The use of HemaCare-sourced macrophages has been cited in a recent publication in the Journal of Immunology. The paper is a collaboration between the University of Maryland in College Park, and biopharmaceutical company AstraZeneca. 
The role of macrophages in the human immune system is not nearly as well-known as T cells or B cells, which are seemingly ubiquitous in the cell and gene therapy field. Like lymphocytes, macrophages are derived from hematopoietic stem cells. Unlike the lymphoid lineage, however, myeloid precursors ultimately produce in the macrophage an immune cell capable of both antigen presentation and phagocytic activity.
Macrophages are found in all body tissues, making them a compelling target for cell therapy. Unfortunately, the cells are largely underutilized because so little is known about how their activation state is controlled and how they help regulate the immune system.
The Maryland research team hypothesized that if they could learn to manipulate macrophages’ activation state, scientists would have a much better chance of designing effective treatments for inflammatory and proliferative diseases.
The team sourced their macrophages from HemaCare, which has supplied cellular starting materials for several well-known FDA-approved cancer immunotherapies. Their first goal was to identify signaling pathways that led to changes in macrophage characteristics and function. They planned to use the results to identify promising targets that could allow them to manipulate the cell’s immune response.
Building on prior research done using mouse macrophage immune complexes (IC), the authors determined that human macrophages respond to a similar IC, which they named R-Mf-IC. The group used a high-throughput sequencing technique to characterize the human macrophages generated in response to inflammatory stimulants.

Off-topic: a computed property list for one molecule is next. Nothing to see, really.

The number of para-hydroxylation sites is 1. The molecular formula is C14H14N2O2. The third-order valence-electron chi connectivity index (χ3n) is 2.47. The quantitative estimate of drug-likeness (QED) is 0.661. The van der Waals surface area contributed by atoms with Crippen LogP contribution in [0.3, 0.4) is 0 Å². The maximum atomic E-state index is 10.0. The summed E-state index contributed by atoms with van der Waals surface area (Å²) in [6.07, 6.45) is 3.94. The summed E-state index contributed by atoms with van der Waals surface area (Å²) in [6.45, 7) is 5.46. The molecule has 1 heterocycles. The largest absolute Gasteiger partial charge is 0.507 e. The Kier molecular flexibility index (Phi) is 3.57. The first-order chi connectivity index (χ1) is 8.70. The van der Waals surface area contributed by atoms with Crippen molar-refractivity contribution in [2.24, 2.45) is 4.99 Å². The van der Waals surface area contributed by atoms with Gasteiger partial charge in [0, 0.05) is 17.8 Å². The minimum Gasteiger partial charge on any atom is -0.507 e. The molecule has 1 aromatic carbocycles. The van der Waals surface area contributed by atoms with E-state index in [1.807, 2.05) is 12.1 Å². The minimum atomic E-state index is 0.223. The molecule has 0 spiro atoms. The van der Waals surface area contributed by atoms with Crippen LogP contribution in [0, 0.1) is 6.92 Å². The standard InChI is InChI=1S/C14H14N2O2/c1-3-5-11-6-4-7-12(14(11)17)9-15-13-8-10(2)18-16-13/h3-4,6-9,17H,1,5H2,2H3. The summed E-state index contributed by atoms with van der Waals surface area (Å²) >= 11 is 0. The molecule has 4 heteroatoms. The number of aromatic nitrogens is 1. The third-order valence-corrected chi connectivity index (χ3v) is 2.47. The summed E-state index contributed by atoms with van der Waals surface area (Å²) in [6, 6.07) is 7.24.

The authors compared resting macrophages to macrophages stimulated with either LPS (a general immune cell agonist) or LPS plus R-Mf-IC. Results revealed that macrophages stimulated with LPS plus R-Mf-IC responded by upregulating genes known to be involved in suppressing inflammation, as well as genes involved in promoting tissue remodeling, angiogenesis, and immune regulation.
The research group went on to see if they could use their findings to identify biomarkers for macrophages in various activation states. They also wanted to confirm the presence of R-Mf-IC in human tissue. Using flow cytometry, the authors showed that R-Mf-IC-induced macrophages upregulate several biologically important proteins, including DC-STAMP, a cell surface protein also expressed on dendritic cells. To look for R-Mf-IC-activated macrophages in human tissue, the scientists used lesion-derived tissue from patients infected with leprosy, a disease that has long been associated with an inadequate immune response. They found that macrophages in this tissue had high DC-STAMP expression, a possible sign that overproduction of regulatory macrophages could be driving the immune system’s failure to adequately protect its host.
The data in this publication constitutes a ground-breaking characterization of human macrophages. The demonstrated capacity to generate macrophages with an anti-inflammatory, pro-healing phenotype provides important insight into disease pathology. It has enormous potential for the treatment of cancer, infectious and inflammatory diseases.
- Dalby E., et al. Immune Complex-Driven Generation of Human Macrophages with Anti-Inflammatory and Growth-Promoting Activity. J Immunol. May 2020.